Leo Varadkar has said the UK election results will be allowed to play out before deciding whether to reconvene talks on restoring devolution.
He said ideally talks should be restarted before Christmas, but ahead of 13 January.
If Stormont is not restored by then, NI Secretary Julian Smith has pledged to call fresh elections.
Mr Varadkar was addressing politicians gathered in Dublin for a British-Irish Council meeting in Phoenix Park.
SNP leader and First Minister of Scotland Nicola Sturgeon was also at the meeting.
The devolved assembly and executive at Stormont has been suspended for almost three years after the institutions collapsed amid a bitter row over a green energy scheme.
Talks to restore them have so far proved fruitless.
'It cannot continue'
"We need Arlene [Foster] and Michelle [O'Neill] to get stuck in," said Mr Smith, addressing the stalemate at Stormont.
"This situation cannot continue, the people of Northern Ireland need political decision-making.
"The institution of assembly is a key part of the Good Friday Agreement, we need the parties to get stuck in after the election."
"That's what young and old people tell me day in and out," he said.
He said the need to call an election would "mark a failure on every politician on Northern Ireland".
'Difficult but not impossible'
Leo Varadkar said a post-Brexit trade deal between the UK and the Republic of Ireland is possible before the end of next year.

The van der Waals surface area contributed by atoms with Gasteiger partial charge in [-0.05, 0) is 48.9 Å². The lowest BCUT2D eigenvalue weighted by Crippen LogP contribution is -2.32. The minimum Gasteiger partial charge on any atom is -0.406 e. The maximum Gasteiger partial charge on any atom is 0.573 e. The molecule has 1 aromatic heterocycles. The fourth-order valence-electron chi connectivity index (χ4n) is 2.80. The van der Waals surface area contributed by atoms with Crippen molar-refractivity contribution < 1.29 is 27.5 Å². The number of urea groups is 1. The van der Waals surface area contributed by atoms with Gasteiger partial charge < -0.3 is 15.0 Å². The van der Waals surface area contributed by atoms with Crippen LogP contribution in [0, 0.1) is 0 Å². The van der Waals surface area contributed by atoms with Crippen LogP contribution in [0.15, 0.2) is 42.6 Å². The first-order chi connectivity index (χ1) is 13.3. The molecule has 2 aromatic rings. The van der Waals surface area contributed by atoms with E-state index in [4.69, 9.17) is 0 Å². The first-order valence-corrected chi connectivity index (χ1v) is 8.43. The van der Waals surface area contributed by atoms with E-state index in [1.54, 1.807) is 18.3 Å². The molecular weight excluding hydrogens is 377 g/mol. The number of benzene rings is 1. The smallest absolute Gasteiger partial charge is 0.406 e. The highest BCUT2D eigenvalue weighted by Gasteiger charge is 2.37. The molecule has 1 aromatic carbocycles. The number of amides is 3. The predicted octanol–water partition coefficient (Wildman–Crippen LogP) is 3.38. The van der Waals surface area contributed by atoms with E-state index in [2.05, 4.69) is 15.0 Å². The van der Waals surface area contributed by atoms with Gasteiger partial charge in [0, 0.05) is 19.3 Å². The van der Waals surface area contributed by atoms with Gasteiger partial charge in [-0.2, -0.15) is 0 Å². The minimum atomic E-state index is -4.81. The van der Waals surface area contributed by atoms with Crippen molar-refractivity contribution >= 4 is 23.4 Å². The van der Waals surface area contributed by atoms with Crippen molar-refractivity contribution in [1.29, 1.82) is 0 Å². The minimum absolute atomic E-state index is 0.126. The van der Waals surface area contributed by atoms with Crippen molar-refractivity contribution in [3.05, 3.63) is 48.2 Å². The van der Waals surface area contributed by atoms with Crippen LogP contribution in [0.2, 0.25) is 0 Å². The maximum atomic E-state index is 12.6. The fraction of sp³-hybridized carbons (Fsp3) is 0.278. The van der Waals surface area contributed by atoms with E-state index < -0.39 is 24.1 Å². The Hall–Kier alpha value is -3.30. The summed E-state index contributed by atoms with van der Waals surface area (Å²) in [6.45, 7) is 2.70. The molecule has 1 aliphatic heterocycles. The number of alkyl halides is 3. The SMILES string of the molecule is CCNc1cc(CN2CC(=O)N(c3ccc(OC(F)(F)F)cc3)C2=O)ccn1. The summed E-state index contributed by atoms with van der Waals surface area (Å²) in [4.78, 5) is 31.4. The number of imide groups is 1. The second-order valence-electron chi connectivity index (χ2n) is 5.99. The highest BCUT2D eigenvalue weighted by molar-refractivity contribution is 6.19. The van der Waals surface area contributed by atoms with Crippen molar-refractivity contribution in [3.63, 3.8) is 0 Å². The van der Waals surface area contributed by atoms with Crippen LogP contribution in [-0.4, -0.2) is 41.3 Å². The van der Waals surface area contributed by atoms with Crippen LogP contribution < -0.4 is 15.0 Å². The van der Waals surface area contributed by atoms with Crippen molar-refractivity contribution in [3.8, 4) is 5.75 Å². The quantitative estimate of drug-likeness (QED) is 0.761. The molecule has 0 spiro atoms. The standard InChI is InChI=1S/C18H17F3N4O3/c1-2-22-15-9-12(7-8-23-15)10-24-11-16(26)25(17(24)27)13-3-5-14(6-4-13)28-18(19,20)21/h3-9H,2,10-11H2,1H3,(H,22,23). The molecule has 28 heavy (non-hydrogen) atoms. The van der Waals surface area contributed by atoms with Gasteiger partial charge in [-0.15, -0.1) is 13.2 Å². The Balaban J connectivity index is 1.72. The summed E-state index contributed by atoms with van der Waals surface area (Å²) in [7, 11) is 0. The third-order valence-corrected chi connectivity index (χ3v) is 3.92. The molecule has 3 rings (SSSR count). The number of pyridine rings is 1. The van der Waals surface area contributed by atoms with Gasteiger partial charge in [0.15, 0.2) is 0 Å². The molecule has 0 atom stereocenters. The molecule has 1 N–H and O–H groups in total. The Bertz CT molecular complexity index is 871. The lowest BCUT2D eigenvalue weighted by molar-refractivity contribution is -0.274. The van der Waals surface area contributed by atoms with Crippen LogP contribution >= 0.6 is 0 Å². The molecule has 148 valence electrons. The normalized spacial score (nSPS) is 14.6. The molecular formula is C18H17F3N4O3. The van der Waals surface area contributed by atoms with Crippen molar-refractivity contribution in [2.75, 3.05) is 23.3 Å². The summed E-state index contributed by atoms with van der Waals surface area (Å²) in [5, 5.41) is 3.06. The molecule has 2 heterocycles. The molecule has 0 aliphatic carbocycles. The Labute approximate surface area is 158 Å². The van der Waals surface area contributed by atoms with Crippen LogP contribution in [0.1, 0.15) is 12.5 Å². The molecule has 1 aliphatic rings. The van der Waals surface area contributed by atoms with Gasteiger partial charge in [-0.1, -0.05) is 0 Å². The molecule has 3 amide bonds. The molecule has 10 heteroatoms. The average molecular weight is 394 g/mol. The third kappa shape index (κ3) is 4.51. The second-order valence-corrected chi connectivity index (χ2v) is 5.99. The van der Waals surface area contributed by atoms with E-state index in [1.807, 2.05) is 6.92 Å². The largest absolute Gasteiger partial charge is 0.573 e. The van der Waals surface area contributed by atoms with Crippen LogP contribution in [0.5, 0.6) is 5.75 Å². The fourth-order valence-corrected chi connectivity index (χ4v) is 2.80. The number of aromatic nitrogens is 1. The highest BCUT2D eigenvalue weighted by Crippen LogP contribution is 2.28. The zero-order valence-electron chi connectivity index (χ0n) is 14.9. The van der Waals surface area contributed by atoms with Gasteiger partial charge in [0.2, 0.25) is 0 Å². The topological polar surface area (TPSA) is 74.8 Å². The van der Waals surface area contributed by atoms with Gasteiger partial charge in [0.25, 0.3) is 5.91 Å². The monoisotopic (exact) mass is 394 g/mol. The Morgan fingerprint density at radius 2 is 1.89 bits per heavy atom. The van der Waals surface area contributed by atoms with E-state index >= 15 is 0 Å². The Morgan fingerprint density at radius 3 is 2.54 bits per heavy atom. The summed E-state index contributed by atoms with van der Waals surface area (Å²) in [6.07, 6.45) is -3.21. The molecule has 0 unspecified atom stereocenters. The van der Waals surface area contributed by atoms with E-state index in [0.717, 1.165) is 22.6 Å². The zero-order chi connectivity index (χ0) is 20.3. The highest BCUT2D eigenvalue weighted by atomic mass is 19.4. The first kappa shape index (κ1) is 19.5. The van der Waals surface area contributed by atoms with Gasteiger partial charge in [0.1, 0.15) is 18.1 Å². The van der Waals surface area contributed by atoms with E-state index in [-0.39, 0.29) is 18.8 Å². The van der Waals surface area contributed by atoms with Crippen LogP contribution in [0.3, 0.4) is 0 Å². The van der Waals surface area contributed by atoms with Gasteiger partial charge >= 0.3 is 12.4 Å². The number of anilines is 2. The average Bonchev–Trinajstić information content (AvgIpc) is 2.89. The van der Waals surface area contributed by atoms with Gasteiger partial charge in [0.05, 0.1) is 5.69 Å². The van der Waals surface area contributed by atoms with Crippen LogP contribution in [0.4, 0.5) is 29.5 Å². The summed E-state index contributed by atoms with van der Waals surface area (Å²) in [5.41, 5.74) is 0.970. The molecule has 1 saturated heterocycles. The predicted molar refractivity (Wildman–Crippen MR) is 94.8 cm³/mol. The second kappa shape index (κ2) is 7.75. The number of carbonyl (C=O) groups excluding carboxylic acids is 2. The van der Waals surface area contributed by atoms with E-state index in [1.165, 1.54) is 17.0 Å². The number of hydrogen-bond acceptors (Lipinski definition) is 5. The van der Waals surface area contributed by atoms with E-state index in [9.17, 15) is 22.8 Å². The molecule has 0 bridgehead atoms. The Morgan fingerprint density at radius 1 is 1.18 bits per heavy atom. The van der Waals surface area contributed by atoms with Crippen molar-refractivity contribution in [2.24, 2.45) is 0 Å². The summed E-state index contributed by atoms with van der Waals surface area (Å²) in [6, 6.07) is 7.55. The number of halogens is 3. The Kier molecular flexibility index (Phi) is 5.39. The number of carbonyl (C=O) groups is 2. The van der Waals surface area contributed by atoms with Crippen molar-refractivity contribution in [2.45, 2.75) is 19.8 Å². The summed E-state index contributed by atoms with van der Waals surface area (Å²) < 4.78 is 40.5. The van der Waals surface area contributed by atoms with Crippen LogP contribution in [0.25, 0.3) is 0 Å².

Mr Varadkar said a deal would be "difficult but not impossible".
He stated such a deal would be dependent on not diverging significantly from current trading terms.
"My aim is we will continue to have tariff-free trade with Great Britain, not just Northern Ireland," he said.
Prime Minister Boris Johnson has previously stated he thinks it would be possible to negotiate a new free trade deal with the EU before December 2020, which is theoretically the end of the transition period.
Ms Sturgeon told the conference there was a "sense in Scotland that this is a pivotal and defining election".
"I think that's going to be a theme that takes people to the polls, albeit in very cold weather."
What is the British-Irish Council?
The British-Irish Council was set up to promote east-west relations as part of the Good Friday Agreement.
Due to the Stormont stalemate, there is no representative from any of the Northern Ireland parties.
Cabinet minister Michael Gove had originally been set to represent the UK government, but was later replaced by Julian Smith.
The body consists of the British and Irish governments, the devolved UK administrations, and representatives from the Isle of Man, Guernsey and Jersey.
What is the British-Irish Council?
It was set up under the Good Friday Agreement, which signalled an end to 30 years of violence in Northern Ireland, as part of efforts to boost and strengthen east-west relations.
It meets every six months and is relatively low-profile at the moment.
Its sister organisation was the North-South Ministerial Council, made up of ministers from the Northern Ireland Executive and ministers from the Irish government.
However, that has not met since just before the collapse of Stormont.
It was last held in Northern Ireland in 2013, when representatives met in Londonderry to mark its year as UK City of Culture.
The UK general election and resulting uncertainty means that no major decision is expected on Friday.
But the council may - because of Brexit - become more influential in the future.